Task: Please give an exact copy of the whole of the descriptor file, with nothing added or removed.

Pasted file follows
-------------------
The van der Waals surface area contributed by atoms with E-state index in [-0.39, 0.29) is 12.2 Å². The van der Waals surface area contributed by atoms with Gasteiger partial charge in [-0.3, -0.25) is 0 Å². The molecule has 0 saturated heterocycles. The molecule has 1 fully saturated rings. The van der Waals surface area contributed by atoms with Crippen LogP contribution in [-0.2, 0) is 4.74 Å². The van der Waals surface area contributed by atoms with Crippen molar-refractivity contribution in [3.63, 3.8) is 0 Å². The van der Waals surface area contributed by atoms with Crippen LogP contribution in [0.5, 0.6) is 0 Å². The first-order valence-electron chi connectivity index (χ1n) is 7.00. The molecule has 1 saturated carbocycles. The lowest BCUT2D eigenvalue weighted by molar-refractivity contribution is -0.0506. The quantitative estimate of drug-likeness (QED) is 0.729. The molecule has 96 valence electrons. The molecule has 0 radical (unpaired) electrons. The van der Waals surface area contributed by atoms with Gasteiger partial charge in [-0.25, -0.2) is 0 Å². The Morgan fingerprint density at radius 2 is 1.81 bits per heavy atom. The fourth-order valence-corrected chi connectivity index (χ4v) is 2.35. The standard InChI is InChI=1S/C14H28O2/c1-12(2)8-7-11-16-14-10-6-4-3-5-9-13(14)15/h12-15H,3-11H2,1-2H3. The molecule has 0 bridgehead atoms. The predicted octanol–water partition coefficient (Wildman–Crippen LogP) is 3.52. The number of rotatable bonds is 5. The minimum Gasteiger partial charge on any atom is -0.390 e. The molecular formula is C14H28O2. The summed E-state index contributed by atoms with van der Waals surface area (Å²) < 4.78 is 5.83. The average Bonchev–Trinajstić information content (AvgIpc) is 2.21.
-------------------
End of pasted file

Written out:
The van der Waals surface area contributed by atoms with E-state index in [-0.39, 0.29) is 12.2 Å². The van der Waals surface area contributed by atoms with Gasteiger partial charge in [-0.3, -0.25) is 0 Å². The molecule has 0 saturated heterocycles. The molecule has 1 fully saturated rings. The van der Waals surface area contributed by atoms with Crippen LogP contribution in [-0.2, 0) is 4.74 Å². The van der Waals surface area contributed by atoms with Crippen molar-refractivity contribution in [3.63, 3.8) is 0 Å². The van der Waals surface area contributed by atoms with Crippen LogP contribution in [0.5, 0.6) is 0 Å². The first-order valence-electron chi connectivity index (χ1n) is 7.00. The molecule has 1 saturated carbocycles. The lowest BCUT2D eigenvalue weighted by molar-refractivity contribution is -0.0506. The quantitative estimate of drug-likeness (QED) is 0.729. The molecule has 96 valence electrons. The molecule has 0 radical (unpaired) electrons. The van der Waals surface area contributed by atoms with Gasteiger partial charge in [-0.25, -0.2) is 0 Å². The Morgan fingerprint density at radius 2 is 1.81 bits per heavy atom. The fourth-order valence-corrected chi connectivity index (χ4v) is 2.35. The standard InChI is InChI=1S/C14H28O2/c1-12(2)8-7-11-16-14-10-6-4-3-5-9-13(14)15/h12-15H,3-11H2,1-2H3. The molecule has 0 bridgehead atoms. The predicted octanol–water partition coefficient (Wildman–Crippen LogP) is 3.52. The number of rotatable bonds is 5. The minimum Gasteiger partial charge on any atom is -0.390 e. The molecular formula is C14H28O2. The summed E-state index contributed by atoms with van der Waals surface area (Å²) < 4.78 is 5.83. The average Bonchev–Trinajstić information content (AvgIpc) is 2.21.